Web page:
A born and bred Durban boy, Dr Harri grew up in Isipingo and attended Kingsway High School. “I come from a traditional Indian family with two siblings, an older sister and an older brother… Yes, I’m the baby of the family and I love it,” he laughs.
When applying for university came around Dr Harri knew he wanted to do something in the health sciences that involved working with people. “But I also enjoy working with my hands, so dentistry was definitely a great fit,” he says – adding that he followed in his sister’s footsteps.
“I studied at the university of the Western Cape, where I made some amazing friends along the way and we still remain close even though we all live in all corners of the country,” says Dr Harri, who loves travelling. “In 2017 I did a spiritual trip to India, after I qualified as a dentist. This is one of my most treasured memories. I love to travel solo as it allows one to meet so many new and interesting people.”
After his community service in Ladysmith, Dr Harri started working in a private practice. “I was thrown into the deep end with it being a busy and well-known practice, but I swam and definitely came out stronger,” he says. “I am grateful for all the friendships I made and opportunities I was given along the way. But I know it’s now time for me to forge my own path.” Currently setting up his own practice at the Oxford Village Centre in Hillcrest, Dr Harri says it will open soon and he’ll be practicing there from early 2023. “It’s nerve-wrecking but so fulfilling at the same time.”
Two years ago Dr Harri moved to Hillcrest from Umhlanga. “Having always lived along the coast I thought I wasn’t going to enjoy being so far away from the sea – and the hustle and bustle of Umhlanga. But I can honestly say that I love it up here – especially the sense of community,” he says. “I find people so interesting. One of the questions I always ask my patients is what they do for a living. I’ve met patients who have some of the most unique and interesting jobs or businesses. It’s just fascinating to me.”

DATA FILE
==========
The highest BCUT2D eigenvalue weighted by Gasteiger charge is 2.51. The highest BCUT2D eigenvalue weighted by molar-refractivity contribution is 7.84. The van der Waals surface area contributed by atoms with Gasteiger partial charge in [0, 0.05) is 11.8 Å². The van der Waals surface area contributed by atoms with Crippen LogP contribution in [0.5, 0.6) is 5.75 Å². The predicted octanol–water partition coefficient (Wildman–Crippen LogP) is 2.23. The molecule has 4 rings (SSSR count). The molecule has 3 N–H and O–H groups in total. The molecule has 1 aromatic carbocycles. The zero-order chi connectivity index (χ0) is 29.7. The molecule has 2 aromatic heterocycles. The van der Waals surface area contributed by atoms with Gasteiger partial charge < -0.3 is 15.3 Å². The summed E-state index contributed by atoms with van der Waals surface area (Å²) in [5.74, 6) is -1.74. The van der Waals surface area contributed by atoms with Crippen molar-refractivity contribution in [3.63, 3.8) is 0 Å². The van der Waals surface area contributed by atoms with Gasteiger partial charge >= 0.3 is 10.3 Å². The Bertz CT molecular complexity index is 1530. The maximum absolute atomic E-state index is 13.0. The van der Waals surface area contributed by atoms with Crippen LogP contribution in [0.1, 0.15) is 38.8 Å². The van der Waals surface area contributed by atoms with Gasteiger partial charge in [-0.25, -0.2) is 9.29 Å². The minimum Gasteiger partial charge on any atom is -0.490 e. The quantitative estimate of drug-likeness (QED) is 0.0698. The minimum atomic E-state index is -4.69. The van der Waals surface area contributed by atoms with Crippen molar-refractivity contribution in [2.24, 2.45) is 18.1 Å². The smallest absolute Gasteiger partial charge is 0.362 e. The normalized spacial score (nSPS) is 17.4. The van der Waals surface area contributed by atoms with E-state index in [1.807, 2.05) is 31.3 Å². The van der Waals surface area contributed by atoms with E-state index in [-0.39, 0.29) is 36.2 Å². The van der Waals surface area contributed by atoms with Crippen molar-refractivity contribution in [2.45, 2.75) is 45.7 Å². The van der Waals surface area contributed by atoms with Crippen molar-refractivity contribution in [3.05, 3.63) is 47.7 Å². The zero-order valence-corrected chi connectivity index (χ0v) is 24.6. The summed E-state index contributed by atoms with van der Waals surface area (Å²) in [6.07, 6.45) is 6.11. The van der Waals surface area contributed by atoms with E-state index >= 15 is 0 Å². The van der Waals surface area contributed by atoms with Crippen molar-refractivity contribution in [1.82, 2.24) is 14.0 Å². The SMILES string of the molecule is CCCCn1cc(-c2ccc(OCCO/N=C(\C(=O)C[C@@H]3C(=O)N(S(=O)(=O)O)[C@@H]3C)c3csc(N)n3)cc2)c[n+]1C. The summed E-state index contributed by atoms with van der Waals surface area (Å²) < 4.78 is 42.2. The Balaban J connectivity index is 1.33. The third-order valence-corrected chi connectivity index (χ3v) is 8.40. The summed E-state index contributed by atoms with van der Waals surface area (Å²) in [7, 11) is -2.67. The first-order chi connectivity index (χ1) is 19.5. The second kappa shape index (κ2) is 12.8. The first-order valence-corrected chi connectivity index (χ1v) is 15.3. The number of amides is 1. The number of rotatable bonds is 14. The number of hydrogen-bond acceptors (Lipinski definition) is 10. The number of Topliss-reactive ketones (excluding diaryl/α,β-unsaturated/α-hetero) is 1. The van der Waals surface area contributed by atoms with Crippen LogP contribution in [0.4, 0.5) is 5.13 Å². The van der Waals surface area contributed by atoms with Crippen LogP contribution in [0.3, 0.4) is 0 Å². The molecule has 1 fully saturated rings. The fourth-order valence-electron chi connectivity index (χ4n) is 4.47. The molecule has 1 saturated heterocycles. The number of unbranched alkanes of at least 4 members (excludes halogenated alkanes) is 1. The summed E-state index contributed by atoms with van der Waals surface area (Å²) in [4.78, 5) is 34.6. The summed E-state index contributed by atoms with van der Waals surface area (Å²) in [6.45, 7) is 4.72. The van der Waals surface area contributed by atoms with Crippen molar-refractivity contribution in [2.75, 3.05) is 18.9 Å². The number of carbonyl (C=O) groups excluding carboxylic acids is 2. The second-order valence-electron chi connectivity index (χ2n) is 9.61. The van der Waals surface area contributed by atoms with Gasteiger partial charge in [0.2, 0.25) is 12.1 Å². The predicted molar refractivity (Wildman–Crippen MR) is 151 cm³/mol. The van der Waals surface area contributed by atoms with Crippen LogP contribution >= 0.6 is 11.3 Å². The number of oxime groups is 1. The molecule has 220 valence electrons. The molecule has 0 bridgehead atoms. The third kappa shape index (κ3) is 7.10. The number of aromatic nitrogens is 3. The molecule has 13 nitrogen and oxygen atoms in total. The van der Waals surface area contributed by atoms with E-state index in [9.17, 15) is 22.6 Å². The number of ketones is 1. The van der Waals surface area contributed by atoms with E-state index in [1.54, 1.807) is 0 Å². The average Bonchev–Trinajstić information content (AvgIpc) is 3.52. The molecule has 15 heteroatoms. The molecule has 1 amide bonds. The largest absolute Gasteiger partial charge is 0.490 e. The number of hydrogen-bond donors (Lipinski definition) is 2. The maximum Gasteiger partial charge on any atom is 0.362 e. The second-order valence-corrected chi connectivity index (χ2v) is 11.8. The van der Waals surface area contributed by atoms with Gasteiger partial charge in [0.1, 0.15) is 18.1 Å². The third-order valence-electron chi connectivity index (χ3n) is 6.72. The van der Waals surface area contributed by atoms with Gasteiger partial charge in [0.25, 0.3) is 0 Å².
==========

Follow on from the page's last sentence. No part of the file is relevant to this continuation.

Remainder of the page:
Dr Harri always gravitated towards the kitchen when he was younger. “I had great influence from my aunts, grandmother, mother and my sister – who was and still is the baker in the family,” he says. “My mum liked to try out new and interesting dishes, and she didn’t always cook as traditional as most Indian mothers would. But in university, living in a dorm room with only a microwave and air fryer, the creativity really started to blossom. I still think the BBQ wings I made in the air fryer could challenge any restaurant.”
All about fuss-free cooking and most importantly; serving delicious food, Dr Harri loves entertaining friends and family. “Either my menus will be something to push you out of your comfort zone, or it’s to bring back wholesome memories.”
Dr Harri’s MasterChef journey started with a food blog on Instagram during lockdown. “A few friends and family members sent me links to enter MasterChef South Africa, Season 4. At first, I was very hesitant, as cooking for me was an outlet to relax. Why would I enter this competition to put myself in a stressful situation, doing something I do to escape the stresses of everyday life? But I knew it was time for me to make a move and take a risk. I told myself that if I didn’t do this now, who knows what other opportunities I would avoid or miss in the future – just because it was out of my comfort zone.”
After MasterChef he really fell in love with his South African Indian heritage, as the show’s challenges focused on heritage and upbringings – embracing how different and unique the flavours are. “I really want to inspire young South African Indians to be more proud of our food and heritage,” he says – adding that meeting so many amazing people that have been so influential in the South African food scene was also a MasterChef highlight. “I want to keep the momentum going and really make my voice heard. Start conversations that are really meaningful to Durban food culture specifically.
“I’ve realised that the sky is definitely not the limit,” says Dr Harri, who finished seventh out of the 20 MasterChef contestants. And the viewers all loved him – as does his Upper Highway patients.*
Photo Credits: Lisa B photography | SH photography | MNet